Predictions of barrier island berm evolution in a time-varying storm climatology

Authors


Abstract

Low-lying barrier islands are ubiquitous features of the world's coastlines, and the processes responsible for their formation, maintenance, and destruction are related to the evolution of smaller, superimposed features including sand dunes, beach berms, and sandbars. The barrier island and its superimposed features interact with oceanographic forces (e.g., overwash) and exchange sediment with each other and other parts of the barrier island system. These interactions are modulated by changes in storminess. An opportunity to study these interactions resulted from the placement and subsequent evolution of a 2 m high sand berm constructed along the northern Chandeleur Islands, LA. We show that observed berm length evolution is well predicted by a model that was fit to the observations by estimating two parameters describing the rate of berm length change. The model evaluates the probability and duration of berm overwash to predict episodic berm erosion. A constant berm length change rate is also predicted that persists even when there is no overwash. The analysis is extended to a 16 year time series that includes both intraannual and interannual variability of overwash events. This analysis predicts that as many as 10 or as few as 1 day of overwash conditions would be expected each year. And an increase in berm elevation from 2 m to 3.5 m above mean sea level would reduce the expected frequency of overwash events from 4 to just 0.5 event-days per year. This approach can be applied to understanding barrier island and berm evolution at other locations using past and future storm climatologies.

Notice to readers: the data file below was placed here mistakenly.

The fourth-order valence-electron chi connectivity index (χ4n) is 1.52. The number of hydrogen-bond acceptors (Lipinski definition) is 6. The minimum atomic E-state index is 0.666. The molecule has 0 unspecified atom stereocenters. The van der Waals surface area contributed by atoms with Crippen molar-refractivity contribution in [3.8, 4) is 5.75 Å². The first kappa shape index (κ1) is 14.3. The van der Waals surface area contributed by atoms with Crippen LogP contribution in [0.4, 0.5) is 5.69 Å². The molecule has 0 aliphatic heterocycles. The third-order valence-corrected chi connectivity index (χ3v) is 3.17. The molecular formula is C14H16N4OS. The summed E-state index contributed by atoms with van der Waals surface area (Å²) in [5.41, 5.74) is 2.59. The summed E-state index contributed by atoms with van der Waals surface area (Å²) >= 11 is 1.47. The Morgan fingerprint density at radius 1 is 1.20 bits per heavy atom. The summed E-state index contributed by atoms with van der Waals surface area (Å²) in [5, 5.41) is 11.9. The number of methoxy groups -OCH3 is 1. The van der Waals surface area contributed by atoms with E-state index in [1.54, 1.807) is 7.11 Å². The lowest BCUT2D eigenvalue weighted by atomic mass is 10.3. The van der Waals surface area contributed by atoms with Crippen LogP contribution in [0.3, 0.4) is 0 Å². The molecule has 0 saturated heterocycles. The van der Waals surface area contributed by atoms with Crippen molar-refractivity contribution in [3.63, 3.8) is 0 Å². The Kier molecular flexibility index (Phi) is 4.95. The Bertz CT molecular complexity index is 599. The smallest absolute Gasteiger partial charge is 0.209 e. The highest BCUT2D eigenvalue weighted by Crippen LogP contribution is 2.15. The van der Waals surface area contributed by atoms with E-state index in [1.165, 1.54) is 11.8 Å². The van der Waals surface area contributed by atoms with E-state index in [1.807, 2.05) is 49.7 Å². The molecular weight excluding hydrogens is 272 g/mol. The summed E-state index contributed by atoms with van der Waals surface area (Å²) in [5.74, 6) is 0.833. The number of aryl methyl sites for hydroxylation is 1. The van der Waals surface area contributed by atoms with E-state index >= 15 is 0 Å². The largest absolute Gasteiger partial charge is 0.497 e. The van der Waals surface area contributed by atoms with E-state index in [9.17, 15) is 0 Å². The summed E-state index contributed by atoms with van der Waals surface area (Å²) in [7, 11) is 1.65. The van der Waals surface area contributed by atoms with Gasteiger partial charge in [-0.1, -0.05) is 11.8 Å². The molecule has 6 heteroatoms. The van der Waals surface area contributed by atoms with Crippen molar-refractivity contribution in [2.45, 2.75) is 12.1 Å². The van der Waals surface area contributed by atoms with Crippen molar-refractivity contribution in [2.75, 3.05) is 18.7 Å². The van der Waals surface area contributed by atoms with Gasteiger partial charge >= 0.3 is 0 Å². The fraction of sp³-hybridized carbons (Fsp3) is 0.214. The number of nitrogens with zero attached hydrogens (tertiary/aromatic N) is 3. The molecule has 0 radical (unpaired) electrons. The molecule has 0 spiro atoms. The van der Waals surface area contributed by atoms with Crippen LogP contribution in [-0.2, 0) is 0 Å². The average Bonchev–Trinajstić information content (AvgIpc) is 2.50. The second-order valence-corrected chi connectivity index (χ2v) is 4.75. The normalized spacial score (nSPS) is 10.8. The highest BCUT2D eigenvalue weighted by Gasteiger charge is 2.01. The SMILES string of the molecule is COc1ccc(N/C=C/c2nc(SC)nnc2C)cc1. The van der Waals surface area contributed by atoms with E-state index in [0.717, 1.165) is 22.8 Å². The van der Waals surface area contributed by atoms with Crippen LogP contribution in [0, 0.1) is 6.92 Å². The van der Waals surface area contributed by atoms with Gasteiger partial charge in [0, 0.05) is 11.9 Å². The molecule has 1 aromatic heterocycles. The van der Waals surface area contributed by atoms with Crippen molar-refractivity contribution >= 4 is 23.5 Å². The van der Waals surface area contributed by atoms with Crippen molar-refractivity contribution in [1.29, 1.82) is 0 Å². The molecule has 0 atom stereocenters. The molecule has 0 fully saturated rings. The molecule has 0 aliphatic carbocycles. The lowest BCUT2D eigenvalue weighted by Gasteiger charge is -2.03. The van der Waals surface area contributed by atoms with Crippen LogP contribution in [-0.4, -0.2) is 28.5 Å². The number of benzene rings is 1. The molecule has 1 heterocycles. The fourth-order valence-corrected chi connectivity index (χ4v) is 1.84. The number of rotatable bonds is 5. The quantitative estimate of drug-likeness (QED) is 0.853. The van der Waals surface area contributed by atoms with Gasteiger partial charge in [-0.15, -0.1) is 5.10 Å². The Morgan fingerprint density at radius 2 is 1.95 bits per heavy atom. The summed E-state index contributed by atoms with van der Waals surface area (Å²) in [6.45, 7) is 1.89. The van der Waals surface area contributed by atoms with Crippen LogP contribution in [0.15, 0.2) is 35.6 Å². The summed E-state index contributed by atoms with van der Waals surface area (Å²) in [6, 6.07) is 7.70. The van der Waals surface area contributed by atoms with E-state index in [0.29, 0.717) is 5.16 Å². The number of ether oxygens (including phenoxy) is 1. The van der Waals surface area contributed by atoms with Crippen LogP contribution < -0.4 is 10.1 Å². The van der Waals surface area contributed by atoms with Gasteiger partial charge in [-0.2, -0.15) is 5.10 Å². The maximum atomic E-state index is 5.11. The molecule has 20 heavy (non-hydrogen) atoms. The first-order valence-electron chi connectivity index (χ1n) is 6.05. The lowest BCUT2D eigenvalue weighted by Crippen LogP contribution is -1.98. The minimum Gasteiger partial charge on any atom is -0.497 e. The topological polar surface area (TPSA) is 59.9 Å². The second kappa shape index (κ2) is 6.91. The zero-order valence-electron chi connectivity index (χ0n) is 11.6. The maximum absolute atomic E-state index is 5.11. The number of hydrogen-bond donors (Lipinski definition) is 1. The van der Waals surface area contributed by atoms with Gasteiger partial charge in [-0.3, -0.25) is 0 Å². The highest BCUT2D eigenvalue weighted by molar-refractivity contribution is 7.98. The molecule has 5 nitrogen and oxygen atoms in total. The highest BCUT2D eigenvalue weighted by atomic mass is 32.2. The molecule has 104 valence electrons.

1 Introduction